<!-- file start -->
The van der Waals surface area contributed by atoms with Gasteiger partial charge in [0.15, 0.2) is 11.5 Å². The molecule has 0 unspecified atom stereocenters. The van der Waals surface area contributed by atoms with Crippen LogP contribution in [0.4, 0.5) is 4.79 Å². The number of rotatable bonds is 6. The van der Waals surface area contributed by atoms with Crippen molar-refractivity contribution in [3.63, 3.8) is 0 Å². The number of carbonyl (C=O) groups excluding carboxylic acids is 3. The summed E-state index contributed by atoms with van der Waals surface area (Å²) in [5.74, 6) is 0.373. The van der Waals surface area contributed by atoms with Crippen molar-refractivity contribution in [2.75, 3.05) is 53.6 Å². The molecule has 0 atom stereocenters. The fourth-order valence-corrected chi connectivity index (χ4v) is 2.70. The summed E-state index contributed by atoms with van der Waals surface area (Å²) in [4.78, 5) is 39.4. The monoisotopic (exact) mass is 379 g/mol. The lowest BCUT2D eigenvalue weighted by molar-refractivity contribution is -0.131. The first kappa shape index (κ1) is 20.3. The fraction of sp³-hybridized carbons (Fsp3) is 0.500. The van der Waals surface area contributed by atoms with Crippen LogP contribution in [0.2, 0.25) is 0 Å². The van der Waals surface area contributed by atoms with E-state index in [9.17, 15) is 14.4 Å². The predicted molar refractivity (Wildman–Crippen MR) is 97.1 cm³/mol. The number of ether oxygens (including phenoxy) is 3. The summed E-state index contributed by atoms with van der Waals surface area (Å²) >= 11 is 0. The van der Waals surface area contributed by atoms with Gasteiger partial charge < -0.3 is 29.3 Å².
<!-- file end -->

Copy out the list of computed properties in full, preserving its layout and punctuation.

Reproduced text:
The van der Waals surface area contributed by atoms with Gasteiger partial charge in [0.15, 0.2) is 11.5 Å². The molecule has 0 unspecified atom stereocenters. The van der Waals surface area contributed by atoms with Crippen LogP contribution in [0.4, 0.5) is 4.79 Å². The number of rotatable bonds is 6. The van der Waals surface area contributed by atoms with Crippen molar-refractivity contribution in [3.63, 3.8) is 0 Å². The number of carbonyl (C=O) groups excluding carboxylic acids is 3. The summed E-state index contributed by atoms with van der Waals surface area (Å²) in [5.74, 6) is 0.373. The van der Waals surface area contributed by atoms with Crippen molar-refractivity contribution in [2.75, 3.05) is 53.6 Å². The molecule has 0 atom stereocenters. The fourth-order valence-corrected chi connectivity index (χ4v) is 2.70. The summed E-state index contributed by atoms with van der Waals surface area (Å²) in [4.78, 5) is 39.4. The monoisotopic (exact) mass is 379 g/mol. The lowest BCUT2D eigenvalue weighted by molar-refractivity contribution is -0.131. The first kappa shape index (κ1) is 20.3. The fraction of sp³-hybridized carbons (Fsp3) is 0.500. The van der Waals surface area contributed by atoms with Crippen LogP contribution in [0.2, 0.25) is 0 Å². The van der Waals surface area contributed by atoms with E-state index in [9.17, 15) is 14.4 Å². The predicted molar refractivity (Wildman–Crippen MR) is 97.1 cm³/mol. The number of ether oxygens (including phenoxy) is 3. The summed E-state index contributed by atoms with van der Waals surface area (Å²) >= 11 is 0. The van der Waals surface area contributed by atoms with Gasteiger partial charge < -0.3 is 29.3 Å².